Curiously enough, the rankings that Houston boasts this season actually provide a nice counter to the Bengals strengths. Their No. 6 pass attack will keep the Bengals defensive backs at work throughout Sunday, while the Texans' No. 8 pass defense will look to curb the Bengals' top weapons.
This is a very different Houston team than the Bengals have faced in the past. I don't believe they'll be able to exploit Cincinnati's weaknesses enough to win, but I do think the game could be a bit closer than some expect. As I said before, this is a resilient team.
Who do you think has a bigger game this Monday: A.J. Green or DeAndre Hopkins?
Kyle: Alex, as much as Bengals fans might not want to admit it, I would expect DeAndre Hopkins to have a better game than A.J. Green. Why? Just a few reasons. The main ones are Tyler Eifert, Marvin Jones, and Giovani Bernard.
Tyler Eifert is on pace to break the TD record for a tight end in a season. Along with Mohamed Sanu, Marvin Jones has given Andy Dalton another body to throw to so as to require less and less from Green this year more than any other year.
And then there's the running game. Despite Jeremy Hill's inconsistent form this year, he is tied for third in the NFL in touchdowns (5) while Giovani Bernard is averaging an impressive 5.6 yards per run. That leads the NFL for running backs with at least 70 touches this year. The combination of Jeremy Hill and Giovani Bernard is amazing for the Bengals' offense, but not so great for Green's stat line.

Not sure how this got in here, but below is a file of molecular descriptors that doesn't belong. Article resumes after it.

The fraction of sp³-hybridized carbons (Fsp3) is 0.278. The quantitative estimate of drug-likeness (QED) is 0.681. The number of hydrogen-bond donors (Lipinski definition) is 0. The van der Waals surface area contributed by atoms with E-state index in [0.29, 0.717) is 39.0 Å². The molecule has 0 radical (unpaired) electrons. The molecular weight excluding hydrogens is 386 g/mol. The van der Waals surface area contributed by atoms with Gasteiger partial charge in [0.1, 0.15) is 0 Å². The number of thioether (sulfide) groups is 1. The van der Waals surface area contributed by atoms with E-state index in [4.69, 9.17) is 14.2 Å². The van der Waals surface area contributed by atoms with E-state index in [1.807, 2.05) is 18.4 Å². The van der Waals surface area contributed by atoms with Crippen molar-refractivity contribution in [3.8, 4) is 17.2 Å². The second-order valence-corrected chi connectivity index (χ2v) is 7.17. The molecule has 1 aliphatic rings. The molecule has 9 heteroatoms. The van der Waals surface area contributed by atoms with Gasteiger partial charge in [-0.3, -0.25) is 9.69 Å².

On the flip side, the Texans are hurting for weapons at this point. You mentioned that the Texans have the No. 6 pass attack, but Hopkins accounts for six of their 16 touchdowns, 870 of their 2,252 yards, and 112 targets of the Texans' 362 passing attempts. With Arian Foster out for the year and Nate Washington being Hopkins's primary competition as a passing target (50 targets this year), it just logically follows that Hopkins is going to soak up nearly as much offense as the Texans can muster.
I'm curious about one particular matchup this week, though. For those of us who have been following the Bengals longer than Andy Dalton has been around, Jonathan Joseph is a familiar name. He was originally drafted by the Bengals in 2006 and formed a deadly CB tandem with Leon Hall before leaving in Free Agency for the Houston Texans in 2011. Every time he has played the Bengals since, he has gotten an interception and generally held Green in check. Part of the reason I think that Hopkins will have the bigger game is that Joseph typically plays well against Green. But, how do you think that this matchup will play out this week?
Alex: Your summation of why Hopkins can be expected to have the better day hits the nail on the head. I think that it's because of the Bengals having a great deal more weapons that Green doesn't boast quite the stat-lines that we've seen from Hopkins. Of course, that's a good thing!
Kyle, I used to love watching Joseph and Hall as a CB tandem before the Dalton era. I remember being frustrated that we had let him go. He's had a great career, serving as a defensive cornerstone once with Cincinnati and now with Houston -- I'm happy for him. He's also had success covering Green, as you mentioned. This time around, as always, I'm excited to watch these two players go at it.